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The Prayer Of Nature

George Gordon Lord Byron 1788 (London) – 1824 (Missolonghi, Aetolia)



Father of Light! great God of Heaven!
Hear'st thou the accents of despair?
Can guilt like man's be e'er forgiven?
Can vice atone for crimes by prayer?

Father of Light, on thee I call!
Thou seest my soul is dark within;
Thou who canst'mark the sparrow's fall,
Avert from me the death of sin.

No shrine I seek, to sects unknown;
Oh, point to me the path of truth!
Thy dread omnipotence I own;
Spare, yet amend, the faults of youth.

Let bigots rear a gloomy fane,
Let superstitition hail the pile,
Let priests, to spread their sable reign,
With tales of mystic rites beguile.

Shall man confine his Maker's sway
To Gothic domes of mouldering stone?
Thy temple is the face of the day;
Earth, ocean, heaven, thy boundless throne.

Shall man condemn his race to hell,
Unless they bend in pompous form?
Tell us that all, of one who fell,
Must perish in the mingling storm?

Shall each pretend to reach the skies,
Yet doom his brother to expire,
Whose soul a different hope supplies,
Or doctrines less severe inspire?

Shall these, by creeds they can't expound,
Prepare a fancied bliss or woe?
Shall reptiles, grovelling on the ground,
Their great Creator's purpose know?

Shall those, who live for self alone,
Whose years float on in a daily crime -
Shall they by Faith for guilt atone,
And live beyond the bounds of Time?

Father! no prophet's laws I seek,-
Thy laws in Nature's works appear;-
I own myself corrupt and weak,
Yet will I pray, for thou wilt hear!

Thou, who canst guide the wandering star
Through trackness realms of other's space;
Who calm'st the elemental war,
Whose hand from pole to pole I trace.

Thou, who in wisdom placed me here,
Who, when thou wilt, canst take me hence,
Ah! whilst I tread this earthly sphere,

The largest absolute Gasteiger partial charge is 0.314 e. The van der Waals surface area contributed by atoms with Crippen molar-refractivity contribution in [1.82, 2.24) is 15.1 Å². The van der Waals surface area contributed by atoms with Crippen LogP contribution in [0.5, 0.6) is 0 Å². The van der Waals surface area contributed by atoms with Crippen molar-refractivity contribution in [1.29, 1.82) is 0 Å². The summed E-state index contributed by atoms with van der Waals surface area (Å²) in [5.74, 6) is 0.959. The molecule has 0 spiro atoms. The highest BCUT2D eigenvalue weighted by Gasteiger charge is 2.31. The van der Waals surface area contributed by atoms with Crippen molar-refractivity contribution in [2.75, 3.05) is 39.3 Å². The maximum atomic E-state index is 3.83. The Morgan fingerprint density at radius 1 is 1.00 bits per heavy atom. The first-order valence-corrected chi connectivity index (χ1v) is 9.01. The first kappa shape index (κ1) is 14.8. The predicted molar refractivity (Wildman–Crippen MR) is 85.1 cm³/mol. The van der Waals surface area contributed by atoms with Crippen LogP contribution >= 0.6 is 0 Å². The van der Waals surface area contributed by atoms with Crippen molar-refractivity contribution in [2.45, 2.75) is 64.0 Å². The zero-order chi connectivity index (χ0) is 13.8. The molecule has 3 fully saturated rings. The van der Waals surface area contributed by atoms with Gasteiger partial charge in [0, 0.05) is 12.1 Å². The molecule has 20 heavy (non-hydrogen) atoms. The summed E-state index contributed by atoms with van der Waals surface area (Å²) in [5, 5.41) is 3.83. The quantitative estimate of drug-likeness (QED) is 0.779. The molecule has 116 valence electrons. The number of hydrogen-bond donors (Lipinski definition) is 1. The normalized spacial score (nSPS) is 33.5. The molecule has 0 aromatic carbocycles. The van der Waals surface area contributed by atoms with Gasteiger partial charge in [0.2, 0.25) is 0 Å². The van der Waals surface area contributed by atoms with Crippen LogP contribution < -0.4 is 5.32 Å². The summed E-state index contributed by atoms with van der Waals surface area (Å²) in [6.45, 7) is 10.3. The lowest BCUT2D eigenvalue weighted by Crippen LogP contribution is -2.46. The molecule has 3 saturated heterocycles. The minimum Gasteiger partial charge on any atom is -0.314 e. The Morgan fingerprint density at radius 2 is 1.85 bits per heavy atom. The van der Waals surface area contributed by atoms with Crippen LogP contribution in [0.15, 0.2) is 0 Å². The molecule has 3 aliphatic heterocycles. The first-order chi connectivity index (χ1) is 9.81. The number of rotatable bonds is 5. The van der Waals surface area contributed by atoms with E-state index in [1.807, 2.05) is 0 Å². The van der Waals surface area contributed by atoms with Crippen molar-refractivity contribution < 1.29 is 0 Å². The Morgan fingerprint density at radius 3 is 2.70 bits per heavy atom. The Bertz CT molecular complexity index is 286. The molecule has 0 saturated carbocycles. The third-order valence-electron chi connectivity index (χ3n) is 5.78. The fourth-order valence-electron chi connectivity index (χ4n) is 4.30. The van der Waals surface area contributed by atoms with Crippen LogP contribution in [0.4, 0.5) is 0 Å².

Extend to me thy wide defence.

To Thee, my God, to thee I call!
Whatever weal or woe betide,
By thy command I rise or fall,
In thy protection I confide.

If, when this dust to dust's restored,
My soul shall float on airy wing,
How shall thy glorious name adored
Inspire her feedle voice to sing!

But, if this fleeting spirit share
With clay the gaves eternal bed,
While life yet throbs I raise my prayer,
Though doom'd no more to quit the dead.

To Thee I breathe my humble strain;
Grateful for all thy mercies past,
And hope, my God, to thee again
This erring life may fly at last.

December 29, 1806

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Submitted on May 13, 2011

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George Gordon Lord Byron

George Gordon Byron, 6th Baron Byron, known simply as Lord Byron, was an English poet, peer and politician who became a revolutionary in the Greek War of Independence, and is considered one of the leading figures of the Romantic movement. He is regarded as one of the greatest English poets and remains widely read and influential. Among his best-known works are the lengthy narrative poems Don Juan and Childe Harold's Pilgrimage; many of his shorter lyrics in Hebrew Melodies also became popular. He travelled extensively across Europe, especially in Italy, where he lived for seven years in the cities of Venice, Ravenna, and Pisa. During his stay in Italy he frequently visited his friend and fellow poet Percy Bysshe Shelley. Later in life Byron joined the Greek War of Independence fighting the Ottoman Empire and died of disease leading a campaign during that war, for which Greeks revere him as a national hero. He died in 1824 at the age of 36 from a fever contracted after the First and Second Siege of Missolonghi. His only legitimate child, Ada Lovelace, is regarded as a foundational figure in the field of computer programming based on her notes for Charles Babbage's Analytical Engine. Byron's illegitimate children include Allegra Byron, who died in childhood, and possibly Elizabeth Medora Leigh.  more…

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